• Fixed several bugs in Double.parseDouble/Float.parseFloat.
Monday, 10 January 2005 15:27:36 (W. Europe Standard Time, UTC+01:00)  #    Comments [2]
# Friday, 07 January 2005
0.10 Release Candidate 1

I finally decided to make a long overdue new release (releases are what you download from the IKVM SourceForge project download and are better tested and include signed binaries). When I release a new development snapshot, I usually test it by running Mauve and my ikvm specific tests and by starting up Eclipse. I build my code on Windows using the Microsoft .NET Framework 1.1 and I don't generally test them on Mono on Linux. Releases are tested on Mono (although fairly superficially, since many of my tests don't run on Mono yet) and more importantly, for a release I also make sure that you can build IKVM on Mono on Linux. In a stroke of irony, while I was testing this release candidate, I discovered that my workaround for the Mono metadata bug that I introduced yesterday actually causes Mono to crash when building IKVM.GNU.Classpath.dll (the workaround itself works, you can run a Windows built IKVM.GNU.Classpath.dll that includes the workaround on Mono), so I added a workaround for that as well.

Basic info:

  • This releases is based on the GNU Classpath 0.13 release. Get it here.
  • It was tested on .NET Framework 1.1 on Windows, Mono 1.0.5 on Debian 3.0 and Mono 1.1.2 on Debian 3.0
    (I couldn't get Mono 1.1.3 to build, so I only tested with 1.1.2)
  • Downloads: binaries and source plus binaries.
  • Japi results: JDK 1.4 vs IKVM and IKVM vs JDK 1.4.
  • This is still a release candidate, but if no major problems are found it will be released as is.

Building from source:

  • Download and unzip the IKVM source zip file.
  • Download GNU Classpath 0.13 and extract it in a directory next to the ikvm directory. You don't need to run any of the makefiles or build scripts.
  • Make sure you have NAnt-0.84 and Jikes 1.22 installed.
  • Make sure you have the Microsoft .NET Framework 1.1, Mono 1.0.5 or Mono 1.1.2 installed.
  • cd ikvm
  • nant
  • That's it!


  • Added workaround for Mono Reflection.Emit bug that causes NullReferenceException when emitting empty properties.
  • Added ikvmc -key:<keycontainer> option.
  • Added "signed" target to main build file, to automatically sign all assemblies.
  • Changed all version numbers to
  • Signed all assemblies.
  • Tagged the cvs tree with v0_10_0_0.
Friday, 07 January 2005 13:47:31 (W. Europe Standard Time, UTC+01:00)  #    Comments [1]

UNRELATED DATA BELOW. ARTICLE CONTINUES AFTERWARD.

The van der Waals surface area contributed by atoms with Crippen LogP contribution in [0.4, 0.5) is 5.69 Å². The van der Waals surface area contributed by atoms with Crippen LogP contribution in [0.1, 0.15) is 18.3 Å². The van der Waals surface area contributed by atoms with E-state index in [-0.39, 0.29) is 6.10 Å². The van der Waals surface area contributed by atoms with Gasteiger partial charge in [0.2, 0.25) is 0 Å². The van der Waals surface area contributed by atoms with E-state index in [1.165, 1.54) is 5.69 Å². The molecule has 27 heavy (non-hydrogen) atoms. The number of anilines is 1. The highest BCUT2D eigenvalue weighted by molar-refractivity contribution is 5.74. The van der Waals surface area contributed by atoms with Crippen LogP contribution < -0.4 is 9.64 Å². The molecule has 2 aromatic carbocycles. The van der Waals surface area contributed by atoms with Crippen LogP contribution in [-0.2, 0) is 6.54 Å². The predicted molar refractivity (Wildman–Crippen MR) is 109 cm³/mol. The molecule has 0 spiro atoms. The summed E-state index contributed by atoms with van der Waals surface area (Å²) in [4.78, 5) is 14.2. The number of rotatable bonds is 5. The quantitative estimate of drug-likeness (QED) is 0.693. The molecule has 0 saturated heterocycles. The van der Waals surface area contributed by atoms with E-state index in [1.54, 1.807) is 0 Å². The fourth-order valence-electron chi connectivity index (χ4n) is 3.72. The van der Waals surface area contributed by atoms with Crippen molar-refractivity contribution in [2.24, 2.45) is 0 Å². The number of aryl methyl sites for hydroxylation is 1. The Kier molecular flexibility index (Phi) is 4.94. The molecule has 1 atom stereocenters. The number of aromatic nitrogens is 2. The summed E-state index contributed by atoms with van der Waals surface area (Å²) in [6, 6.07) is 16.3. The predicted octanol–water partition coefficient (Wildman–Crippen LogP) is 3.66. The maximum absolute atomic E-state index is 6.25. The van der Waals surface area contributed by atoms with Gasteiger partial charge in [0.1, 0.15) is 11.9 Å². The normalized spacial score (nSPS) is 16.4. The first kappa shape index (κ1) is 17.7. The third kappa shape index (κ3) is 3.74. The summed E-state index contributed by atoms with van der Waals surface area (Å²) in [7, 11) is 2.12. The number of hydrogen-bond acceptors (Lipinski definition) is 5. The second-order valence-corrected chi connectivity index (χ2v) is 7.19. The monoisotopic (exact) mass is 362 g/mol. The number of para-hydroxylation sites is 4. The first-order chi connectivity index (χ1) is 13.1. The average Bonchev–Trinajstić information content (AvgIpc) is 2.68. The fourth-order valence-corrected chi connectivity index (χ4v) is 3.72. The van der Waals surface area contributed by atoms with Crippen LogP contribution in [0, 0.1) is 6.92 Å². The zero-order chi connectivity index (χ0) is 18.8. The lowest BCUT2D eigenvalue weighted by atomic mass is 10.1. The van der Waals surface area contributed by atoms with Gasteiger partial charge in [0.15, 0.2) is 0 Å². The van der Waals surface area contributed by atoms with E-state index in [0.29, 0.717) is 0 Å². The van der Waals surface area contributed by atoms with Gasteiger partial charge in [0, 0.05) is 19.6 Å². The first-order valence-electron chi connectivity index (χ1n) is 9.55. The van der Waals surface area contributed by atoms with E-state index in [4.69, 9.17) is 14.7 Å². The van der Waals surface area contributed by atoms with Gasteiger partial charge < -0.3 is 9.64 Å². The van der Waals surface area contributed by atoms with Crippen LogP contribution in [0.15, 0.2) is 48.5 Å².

# Thursday, 06 January 2005

Stuart Ballard posted instructions on his blog on how to build ecj (the Eclipse Compiler for Java) and compile it into an executable with ikvmc.

This is really cool, because ecj is an open source pure-Java compiler that supports all of the Java 5.0 features.

Thursday, 06 January 2005 21:24:58 (W. Europe Standard Time, UTC+01:00)  #    Comments [0]
New Snapshot

I added a workaround for the Mono metadata bug and made a couple of other changes, most notably the -opt:fields ikvmc option to remove unused private static fields (except for serialVersionUID), this makes the generated IKVM.GNU.Classpath.dll about 1MB smaller, because of the large number of string constant fields in the locale table classes. I haven't investigated this fully, but it appears that string literals in the code are in a different heap than the string field literals and thus they end up in the file twice. If this is indeed true than it is a rather unfortunate design flaw in the CLI metadata spec (especially since you're not allowed to use the CIL ldsfld instruction on a literal field).


  • Sync'ed with GNU Classpath cvs.
  • Added empty NetToolkit.createRobot method (to make it compile with recent Classpath change).
  • Only do the MethodBuilder private field scrubbing hack if we're on .NET 1.1
  • Added -opt:fields ikvmc option to remove unused private static fields.
  • Added -monoBugWorkaround option to ikvmc (and added it to the IKVM.GNU.Classpath.dll build file) to workaround Mono 1.0.5 and 1.1.3 metadata bug. Only use this option if your compiled exe/dll fails to load on Mono (this happens if it has more than 32768 methods), it causes the generated file to grow by about 300KB.
  • Added workaround for NullReferenceException in Thread.SetData() on Mono.

New snapshots: just the binaries and source plus binaries.

Thursday, 06 January 2005 11:46:32 (W. Europe Standard Time, UTC+01:00)  #    Comments [0]
# Wednesday, 05 January 2005
Mono Problems

Just a quick entry to point out problems with the most recent development snapshot on Mono. Mono gives a bunch of assertion failures:

** (ikvm.exe): CRITICAL **: file metadata.c: line 804 (mono_metadata_string_heap): assertion `index < meta->heap_strings.size' failed